Murdoch’s Actions Do the Speaking for Him


Now that News Corp. has withdrawn its bid to buy U.K.-based multi-channel TV service BSkyB, we can step back a bit and look at its management of the phone hacking scandal so far. Just a bit, though—this story just keeps growing.

News Corp. announced on July 13 that it “no longer intends to make an offer” for BSkyB. "We believed that the proposed acquisition of BSkyB by News Corp. would benefit both companies, but it has become clear that it is too difficult to progress in this climate,” Chase Carey, deputy chairman, president and COO, News Corp., said in a statement. “News Corp. remains a committed long-term shareholder in BSkyB."

In the wake of the initial reports that News Corp.’s News of the World instigated the hacking of a murdered 13-year-old girl’s cell phone in the U.K. in 2002, News Corp. has shut down the newspaper; released a statement from chairman and CEO Rupert Murdoch, saying, “recent allegations of phone hacking and making payments to police with respect to the News of the World are deplorable and unacceptable”; and dropped its bid for full ownership of BSkyB.

The company’s reputation has been damaged, obviously, by the illegal hacking of phones itself, and also by its failure to sufficiently push through its own internal investigation after a News of the World phone hacking scandal in 2006.

The response from News Corp. and its CEO has been a series of business decisions which may not have been decisions after all—the company may have had little choice in the case of the NotW shutdown and the dropped bid for BSkyB. What’s been missing is the human response and the sense of accountability from the very top of the organization.

We checked in with some crisis management experts to get their initial take on News Corp.’s and, in particular, Murdoch's, response to the widening phone hacking reports.

“From the outset, News Corp. seriously underestimated the severity of the underlying issue of trust,” says Gary Wells, senior managing director, Dix & Eaton. “The company was slow to respond to the crisis in general but still has not addressed the issue of trust. That is, the company has not explained what really happened at News of the World or what the company has done about the hacking issue at the newspaper."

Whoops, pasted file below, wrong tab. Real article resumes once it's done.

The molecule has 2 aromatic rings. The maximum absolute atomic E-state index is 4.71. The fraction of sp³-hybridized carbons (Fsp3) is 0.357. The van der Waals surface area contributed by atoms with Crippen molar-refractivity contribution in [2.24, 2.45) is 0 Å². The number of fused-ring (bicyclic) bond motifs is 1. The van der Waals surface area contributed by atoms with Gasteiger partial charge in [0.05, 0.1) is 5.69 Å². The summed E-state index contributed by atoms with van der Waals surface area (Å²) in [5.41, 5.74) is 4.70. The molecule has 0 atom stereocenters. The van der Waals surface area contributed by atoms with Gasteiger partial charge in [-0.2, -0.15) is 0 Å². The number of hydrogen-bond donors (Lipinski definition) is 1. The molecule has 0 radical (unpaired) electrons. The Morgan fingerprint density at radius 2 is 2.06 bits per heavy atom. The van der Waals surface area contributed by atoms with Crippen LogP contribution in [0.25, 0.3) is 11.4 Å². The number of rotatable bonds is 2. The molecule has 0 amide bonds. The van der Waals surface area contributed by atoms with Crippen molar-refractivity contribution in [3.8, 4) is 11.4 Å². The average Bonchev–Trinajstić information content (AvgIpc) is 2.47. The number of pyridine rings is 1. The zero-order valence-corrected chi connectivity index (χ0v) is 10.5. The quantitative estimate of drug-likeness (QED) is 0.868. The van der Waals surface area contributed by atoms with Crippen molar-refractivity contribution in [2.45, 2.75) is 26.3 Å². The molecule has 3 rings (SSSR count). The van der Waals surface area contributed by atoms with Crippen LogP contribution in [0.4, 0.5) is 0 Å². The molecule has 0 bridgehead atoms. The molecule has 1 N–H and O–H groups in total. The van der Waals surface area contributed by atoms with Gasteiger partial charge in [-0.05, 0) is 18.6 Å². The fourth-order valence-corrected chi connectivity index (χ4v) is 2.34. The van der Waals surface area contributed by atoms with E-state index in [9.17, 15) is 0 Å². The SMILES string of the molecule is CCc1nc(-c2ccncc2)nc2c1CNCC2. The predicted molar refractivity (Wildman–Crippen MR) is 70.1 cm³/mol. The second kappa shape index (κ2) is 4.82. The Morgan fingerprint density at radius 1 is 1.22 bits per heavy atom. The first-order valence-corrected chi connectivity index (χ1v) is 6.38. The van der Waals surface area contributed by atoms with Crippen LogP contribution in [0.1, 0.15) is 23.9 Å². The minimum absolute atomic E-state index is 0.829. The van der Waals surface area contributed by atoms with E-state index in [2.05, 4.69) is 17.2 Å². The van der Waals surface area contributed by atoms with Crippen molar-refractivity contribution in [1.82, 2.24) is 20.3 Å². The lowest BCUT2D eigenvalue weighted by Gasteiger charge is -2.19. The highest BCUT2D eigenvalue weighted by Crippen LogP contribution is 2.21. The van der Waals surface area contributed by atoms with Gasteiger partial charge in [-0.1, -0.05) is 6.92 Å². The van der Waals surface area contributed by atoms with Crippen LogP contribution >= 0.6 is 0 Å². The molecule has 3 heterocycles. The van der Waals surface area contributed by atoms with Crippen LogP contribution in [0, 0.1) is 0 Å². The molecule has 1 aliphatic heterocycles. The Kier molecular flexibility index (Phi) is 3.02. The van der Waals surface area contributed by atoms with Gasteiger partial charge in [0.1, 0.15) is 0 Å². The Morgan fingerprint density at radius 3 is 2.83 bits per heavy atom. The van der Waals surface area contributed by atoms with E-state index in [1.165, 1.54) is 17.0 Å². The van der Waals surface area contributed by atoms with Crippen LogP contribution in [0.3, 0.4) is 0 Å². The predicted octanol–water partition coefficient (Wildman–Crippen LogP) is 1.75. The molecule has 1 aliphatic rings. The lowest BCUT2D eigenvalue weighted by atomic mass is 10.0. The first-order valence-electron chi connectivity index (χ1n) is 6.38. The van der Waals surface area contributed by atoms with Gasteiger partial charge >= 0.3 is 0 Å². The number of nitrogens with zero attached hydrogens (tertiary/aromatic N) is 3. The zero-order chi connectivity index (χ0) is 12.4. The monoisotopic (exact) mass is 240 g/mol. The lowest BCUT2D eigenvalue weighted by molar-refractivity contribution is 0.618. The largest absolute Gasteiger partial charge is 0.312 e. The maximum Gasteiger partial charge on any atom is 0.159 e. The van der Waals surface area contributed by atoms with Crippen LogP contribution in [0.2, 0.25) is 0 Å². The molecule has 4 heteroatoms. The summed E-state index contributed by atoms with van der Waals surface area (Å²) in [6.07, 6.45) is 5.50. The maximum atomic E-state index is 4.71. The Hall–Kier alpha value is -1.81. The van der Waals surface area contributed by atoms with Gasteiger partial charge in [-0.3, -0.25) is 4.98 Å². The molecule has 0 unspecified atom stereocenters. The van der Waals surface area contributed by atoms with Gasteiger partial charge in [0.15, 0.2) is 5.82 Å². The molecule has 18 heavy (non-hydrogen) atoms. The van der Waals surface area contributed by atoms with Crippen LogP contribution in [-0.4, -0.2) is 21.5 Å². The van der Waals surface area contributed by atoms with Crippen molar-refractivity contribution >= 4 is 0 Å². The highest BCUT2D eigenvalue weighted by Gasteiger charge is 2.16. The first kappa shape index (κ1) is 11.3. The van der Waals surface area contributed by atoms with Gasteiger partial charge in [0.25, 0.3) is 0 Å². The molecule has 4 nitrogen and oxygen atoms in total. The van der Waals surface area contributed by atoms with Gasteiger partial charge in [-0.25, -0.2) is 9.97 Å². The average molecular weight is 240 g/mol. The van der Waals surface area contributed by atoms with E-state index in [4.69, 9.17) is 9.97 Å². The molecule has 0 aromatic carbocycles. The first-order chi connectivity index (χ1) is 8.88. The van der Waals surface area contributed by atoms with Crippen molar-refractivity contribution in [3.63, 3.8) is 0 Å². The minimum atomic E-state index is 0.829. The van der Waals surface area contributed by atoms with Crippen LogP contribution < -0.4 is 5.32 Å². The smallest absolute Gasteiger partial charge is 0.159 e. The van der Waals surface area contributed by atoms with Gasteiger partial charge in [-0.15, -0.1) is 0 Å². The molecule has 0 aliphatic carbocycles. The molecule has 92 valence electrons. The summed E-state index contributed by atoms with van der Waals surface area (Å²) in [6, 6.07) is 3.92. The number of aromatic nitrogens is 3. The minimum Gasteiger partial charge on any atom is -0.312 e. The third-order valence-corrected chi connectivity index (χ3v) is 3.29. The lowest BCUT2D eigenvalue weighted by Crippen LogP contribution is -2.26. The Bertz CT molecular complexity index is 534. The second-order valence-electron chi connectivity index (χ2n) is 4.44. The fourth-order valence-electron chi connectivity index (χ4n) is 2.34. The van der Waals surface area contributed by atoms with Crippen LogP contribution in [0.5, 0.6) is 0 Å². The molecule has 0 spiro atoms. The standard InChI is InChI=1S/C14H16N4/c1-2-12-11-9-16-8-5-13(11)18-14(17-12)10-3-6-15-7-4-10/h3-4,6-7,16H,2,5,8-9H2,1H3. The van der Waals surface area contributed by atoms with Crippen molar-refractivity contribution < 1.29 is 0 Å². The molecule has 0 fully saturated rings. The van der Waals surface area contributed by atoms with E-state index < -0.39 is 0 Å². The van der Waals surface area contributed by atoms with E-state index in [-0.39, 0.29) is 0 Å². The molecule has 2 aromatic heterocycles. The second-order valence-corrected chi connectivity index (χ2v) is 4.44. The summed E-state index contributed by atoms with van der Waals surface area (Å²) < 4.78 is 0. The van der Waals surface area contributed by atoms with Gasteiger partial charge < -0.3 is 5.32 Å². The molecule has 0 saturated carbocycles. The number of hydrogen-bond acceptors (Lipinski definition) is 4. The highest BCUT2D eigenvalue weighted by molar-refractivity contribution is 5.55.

Wells says the company seems to be wishing only that the phone hacking coverage would just disappear. "That will not happen—Rupert Murdoch is, as they say, good copy—until his company directly deals with the issue and explains what happened and what is being done about it. News Corp. is in shock but had better conquer it soon.”

Jim Lukaszewski, founder of the Lukaszewski Group, says the response from Murdoch himself could be graded on a couple of levels: “'C' for catastrophe—terminating a major business unit, losing a major acquisition deal and his upcoming global humiliation before the British Parliament. And 'A' for arrogance run amok. He's been abandoned by those he intimidated and by his media buddies who salivate most at eating one of their own.”

“Dropping the bid and shutting down News of the World when the story broke internationally were smart moves that I assume are part of a 'live to fight another day' strategy,” says Karen Hinton, president of Hinton Communications. “The scandal is growing, though, and has many tentacles. News Corp. will need a complete re-branding when all is said and done.”

Eric Dezenhall, CEO and president of Dezenhall Resources, says Murdoch has made some good moves in response to the scandal, and that his preference for action over words may serve News Corp. well in the long run.

“Murdoch understands something that most corporations don’t: Public relations has limitations and major crises are resolved by significant operational moves,” Dezenhall says. “By jettisoning News of the World and, potentially, the BSkyB merger, he is going a long way toward cauterizing this serious injury rather than relying on rhetoric and vapid apologies.”

Update: 
Rupert Murdoch, altering his personal approach to the crisis, visited the family of the murdered girl, Milly Dowler, on July 15, according to the New York Times.




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  • Fred

    I really don’t think that his supposed friends will ignore him. Money is influence and he has money and many people will comnpromise their ethics for influence and money.

    I am amazed that their was NOT a formal investigation by the police etc. in the US and in the UK. To perhyaps the money runs deep into the political rings of both countries.